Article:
The Eagles had a big setback on the season when Pro Bowl guard Brandon Brooks was likely lost for the season to an Achilles tear. Brooks had signed an extension last November and this will be his second injury since signing, as Brooks also suffered a dislocated shoulder in the final game of the 2019 season. Of course whenever anyone goes down following a contract extension all kinds of things are written so I wanted to offer some thoughts on the subject.
The Eagles extended Brooks last year to a pretty massive contract that averaged $14.05 million per year that guaranteed him $32.7 million. The numbers are a bit deceiving on this one though as the extension was more or less a way to relieve salary cap pressure wrapped up in an extension.
Last season the Eagles were one of the teams that were proactive in addressing the possibility of the CBA not being extended reworking multiple contracts in the last two months of the year. Brooks at the time had the balance of the 2019 season and the entire 2020 season under contract, but at cap figures in the mid $11 million range. The team had already tacked on two void years which housed about $3.2 million in sunk costs. To get any cap relief at all the Eagles would need to extend him rather than adding another void year to the deal since a void after the 2020 season but before the start of the 2021 league year would in practice be the same as having all those cap charges count in 2020.
The actual extension is more or less a tradeoff of cap relief for some added injury protection. The Eagles were already committed to paying Brooks $10.794 million between the balance of the 2019 season and the 2020 season. Both were effectively guaranteed since they were not cutting him which makes the true guarantee on the contract $22.1 million. In return the Eagles saved $6.067 million in cap room.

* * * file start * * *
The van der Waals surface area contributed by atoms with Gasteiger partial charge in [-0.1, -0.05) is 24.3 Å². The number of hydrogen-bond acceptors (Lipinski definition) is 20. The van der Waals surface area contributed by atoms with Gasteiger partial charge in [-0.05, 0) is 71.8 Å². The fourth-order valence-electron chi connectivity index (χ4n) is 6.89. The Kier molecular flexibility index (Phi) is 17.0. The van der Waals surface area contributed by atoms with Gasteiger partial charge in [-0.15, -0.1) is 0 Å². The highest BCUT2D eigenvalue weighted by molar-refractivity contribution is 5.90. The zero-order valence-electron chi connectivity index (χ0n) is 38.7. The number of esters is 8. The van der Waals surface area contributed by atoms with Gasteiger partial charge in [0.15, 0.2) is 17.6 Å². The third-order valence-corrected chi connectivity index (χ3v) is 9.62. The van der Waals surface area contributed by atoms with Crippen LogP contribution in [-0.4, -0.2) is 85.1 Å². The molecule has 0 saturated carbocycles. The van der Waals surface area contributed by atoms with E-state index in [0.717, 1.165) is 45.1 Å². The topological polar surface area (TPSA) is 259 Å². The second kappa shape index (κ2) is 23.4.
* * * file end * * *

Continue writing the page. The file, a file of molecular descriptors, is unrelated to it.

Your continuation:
The increase in cash payments in 2019 and 2020 totaled just $3 million so the actual payout for the cap relief was not much. Brooks salary in 2021 is injury protected and not fully guaranteed until the start of the 2021 free agency period. The actual cash salary for the additional year is $13.5 million (plus escalators) which is certainly in line with the market. The actual bump of the contract value into the $14 million per year range doesn’t occur until 2024 when the salary jumps from the mid $13 millions per year to $15.5 million. 2024 is more or less the same as a dummy year in a contract since we would be talking about a 35 year old player at that point in time.
The cost to cut Brooks on the cap next year would be $12.25 million, a savings of $2.3 million, assuming he can pass a physical by the start of the year. While that is not the outcome anyone wants it’s just to point out that it would not be the catastrophe that some may be making this out to be. There would also be room to negotiate a salary down. It’s a net cap loss of $3 million from the 2019 to 2021 period compared to the scenario of not extending at all. The point is the Eagles do have options provided Brooks can rehab from the second tear. If he can not it is a different story but generally players do recover from this and he has about 9 months before any real protection kicks in on the contract for 2021. That should be enough time to get back if surgery and rehab go well at the start.
As for replacements the Eagles do have cap room in part because of moves like the Brooks extension with somewhere in the ballpark of $25 million in cap space before rookies are factored in. The biggest name available is Larry Warford. Warford could be seeking a multi year contract and that may not be what the Eagles would want to do since it is likely that Brooks would fit into their plans next year. Other options would be Ronald Leary, Josh Kline, and Mike Person who would all be lower cost serviceable players. The other option is to bring back tackle Jason Peters and see what they can do with him. He had already indicated last year he would be willing to switch to guard if necessary. Depending on how short training camps will be they may also be willing to wait to see if any players shake loose during cuts. Normally you would want to have your offensive line working together if possible but if the summer is cut short in any way that might not be possible anyway. In any event they have the ability to add any player if needed. They probably didnt have as extensive a set of options if they didnt extend Brooks in the first place.
Jason is the founder of OTC and has been studying NFL contracts and the salary cap for over 15 years. Jason has co-authored two books about the NFL, Crunching Numbers and the Drafting Stage, which are widely circulated in the industry and hosts the OTC Podcast. Jason’s work has been featured in various publications including the Sporting News, Sports Illustrated, NFL Network and more. OTC is widely considered the leading authority on contract matters in the NFL.